75% Barossa Valley, 25% Eden Valley. All matured in French oak, 52% new... Firm, bold and brilliant. You could call this an aristocratic red and get away with it. Blackberry and coal, blackcurrant even, redcurrant and then slips of coffee-cream, malt and sweet, dry spices. Truffle and game notes as whispers. Ropes of tannin, both integrated and commanding. A gorgeous red wine.
95 points, Wine Front (7/2018).
"75% Barossa Valley, 25% Eden Valley, as always, the best grapes of the vintage. Fermented with submerged cap in small open fermenters, matured for 20 months in French hogsheads (55% new). The power and intensity of this wine takes your breath away. Its dark, brooding black fruits are woven together by firm tannins that are an essential part of the wine. It's certain that 20 months in 55% new French hogsheads has also imprinted itself on the bouquet and palate, but its presence is (relatively) subtle. I would give a longer drink to date if it were under screwcap, but the cork used is high quality, and should see out 25 years."
97 points, James Halliday, January 2018.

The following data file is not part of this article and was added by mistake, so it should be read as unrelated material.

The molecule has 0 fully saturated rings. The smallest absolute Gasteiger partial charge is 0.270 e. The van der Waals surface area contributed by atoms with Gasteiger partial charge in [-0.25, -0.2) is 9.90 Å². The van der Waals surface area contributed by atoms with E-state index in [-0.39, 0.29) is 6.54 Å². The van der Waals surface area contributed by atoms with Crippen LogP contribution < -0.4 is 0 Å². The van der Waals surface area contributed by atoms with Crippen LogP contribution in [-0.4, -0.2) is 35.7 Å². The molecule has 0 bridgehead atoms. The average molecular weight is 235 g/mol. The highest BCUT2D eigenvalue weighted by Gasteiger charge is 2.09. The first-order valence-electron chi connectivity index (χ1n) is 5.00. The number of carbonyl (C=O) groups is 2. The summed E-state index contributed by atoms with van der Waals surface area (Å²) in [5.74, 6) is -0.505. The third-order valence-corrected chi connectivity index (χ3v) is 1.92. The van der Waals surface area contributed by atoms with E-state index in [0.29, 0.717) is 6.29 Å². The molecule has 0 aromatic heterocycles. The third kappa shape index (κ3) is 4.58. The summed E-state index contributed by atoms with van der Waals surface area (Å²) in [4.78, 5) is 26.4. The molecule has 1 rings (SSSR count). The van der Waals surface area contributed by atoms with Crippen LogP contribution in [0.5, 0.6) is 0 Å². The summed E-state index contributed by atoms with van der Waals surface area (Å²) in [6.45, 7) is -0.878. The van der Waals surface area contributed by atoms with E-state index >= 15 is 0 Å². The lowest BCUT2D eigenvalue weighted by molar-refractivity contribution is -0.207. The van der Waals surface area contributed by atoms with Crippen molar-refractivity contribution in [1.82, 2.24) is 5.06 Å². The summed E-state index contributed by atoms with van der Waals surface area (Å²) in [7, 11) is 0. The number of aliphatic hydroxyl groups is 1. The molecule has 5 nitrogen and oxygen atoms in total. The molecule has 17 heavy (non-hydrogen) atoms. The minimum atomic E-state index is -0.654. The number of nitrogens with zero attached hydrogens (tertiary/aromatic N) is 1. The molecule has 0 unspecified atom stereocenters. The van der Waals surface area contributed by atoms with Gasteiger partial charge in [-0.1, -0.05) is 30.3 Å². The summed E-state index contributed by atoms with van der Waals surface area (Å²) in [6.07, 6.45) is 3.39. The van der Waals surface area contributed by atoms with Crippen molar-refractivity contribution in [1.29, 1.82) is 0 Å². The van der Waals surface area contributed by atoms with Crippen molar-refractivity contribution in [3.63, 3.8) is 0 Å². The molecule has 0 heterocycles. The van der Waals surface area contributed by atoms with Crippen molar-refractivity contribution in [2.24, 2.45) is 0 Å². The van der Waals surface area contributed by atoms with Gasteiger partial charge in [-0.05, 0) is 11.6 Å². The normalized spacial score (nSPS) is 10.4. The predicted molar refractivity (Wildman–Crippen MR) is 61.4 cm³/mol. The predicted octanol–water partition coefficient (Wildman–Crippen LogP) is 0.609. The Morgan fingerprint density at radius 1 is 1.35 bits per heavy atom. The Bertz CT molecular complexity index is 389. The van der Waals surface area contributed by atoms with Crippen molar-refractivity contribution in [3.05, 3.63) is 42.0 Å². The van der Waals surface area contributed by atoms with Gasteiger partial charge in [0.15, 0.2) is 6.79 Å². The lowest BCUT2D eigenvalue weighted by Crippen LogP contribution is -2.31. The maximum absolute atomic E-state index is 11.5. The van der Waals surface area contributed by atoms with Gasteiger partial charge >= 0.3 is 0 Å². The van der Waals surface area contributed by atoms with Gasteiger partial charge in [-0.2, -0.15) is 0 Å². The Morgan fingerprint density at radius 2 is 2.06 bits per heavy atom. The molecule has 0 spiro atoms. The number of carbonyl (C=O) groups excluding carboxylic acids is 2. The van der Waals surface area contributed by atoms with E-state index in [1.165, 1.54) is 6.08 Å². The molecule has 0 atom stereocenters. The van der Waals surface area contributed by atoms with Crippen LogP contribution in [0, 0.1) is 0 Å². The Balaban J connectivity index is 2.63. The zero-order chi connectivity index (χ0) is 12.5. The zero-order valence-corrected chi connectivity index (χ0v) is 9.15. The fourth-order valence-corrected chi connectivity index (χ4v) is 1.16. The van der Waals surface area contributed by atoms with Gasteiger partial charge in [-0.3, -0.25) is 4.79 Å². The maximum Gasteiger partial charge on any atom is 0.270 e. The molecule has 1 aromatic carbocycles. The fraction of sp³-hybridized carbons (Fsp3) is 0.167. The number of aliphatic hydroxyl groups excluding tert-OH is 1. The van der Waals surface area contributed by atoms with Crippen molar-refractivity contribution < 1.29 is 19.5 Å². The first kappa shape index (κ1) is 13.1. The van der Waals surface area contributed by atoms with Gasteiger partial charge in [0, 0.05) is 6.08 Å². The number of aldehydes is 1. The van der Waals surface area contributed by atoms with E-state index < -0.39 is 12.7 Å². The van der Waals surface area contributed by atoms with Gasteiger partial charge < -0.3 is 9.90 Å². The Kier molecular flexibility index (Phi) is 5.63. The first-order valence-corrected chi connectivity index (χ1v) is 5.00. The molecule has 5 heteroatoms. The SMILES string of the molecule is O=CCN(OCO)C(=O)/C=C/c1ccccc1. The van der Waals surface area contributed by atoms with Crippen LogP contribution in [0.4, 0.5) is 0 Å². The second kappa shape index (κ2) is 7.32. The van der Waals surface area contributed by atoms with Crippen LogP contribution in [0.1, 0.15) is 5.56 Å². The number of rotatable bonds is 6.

Deep red colour with a good tint of purple. The bouquet is subdued but attractive with a good harmony of fruit and oak, some charred-barrel, black fruit and almond-like notes, backed by traces of licorice and chocolate. It's full-bodied and bold, with good cellaring potential. The oak balance seems better handled than some earlier vintages. Lovely wine.
95 points, Huon Hooke (July 2018)
This is developing tarry smoky, bituminous complexities on the black fruit and spice aromas and is becoming irresistibly complex and delicious. The fruit-sweet core powers through with great depth, richness and character. A wine of engaging character. Superb.
96 points, Huon Hooke (April 2019)
Barossa ValleyColonel William Light, the South Australian colony’s Surveyor-General, named the Barossa in 1837 after the site of an English victory over the French in the Spanish Peninsular War. In the mid-1800’s Silesian and English immigrants settled in the area. The Barossa itself comprises two distinct sub-regions: Eden Valley and the warmer Barossa Valley floor at 270m.The Barossa Valley enjoys a warm Mediterranean climate characterised by hot dry summers and relatively low rainfall. Cool sea breezes from the Gulf of St Vincent modify the temperature, however hot northerly winds can occasionally dominate creating considerable vine stress. Many older established vineyards are dry-grown, but supplementary irrigation is also extensively used. The valley is comprised of rich brown soils and alluvial sands. A long history of uninterrupted viticulture in the area means the Barossa valley is home to Australia’s largest concentration of old-vine Shiraz, Grenache and Mourvedre with many over 100 years old. Although most famous for Shiraz, the Barossa can also produce fragrant and deliciously fruity Grenache blends and beautifully rich, chocolatey Cabernet Sauvignons.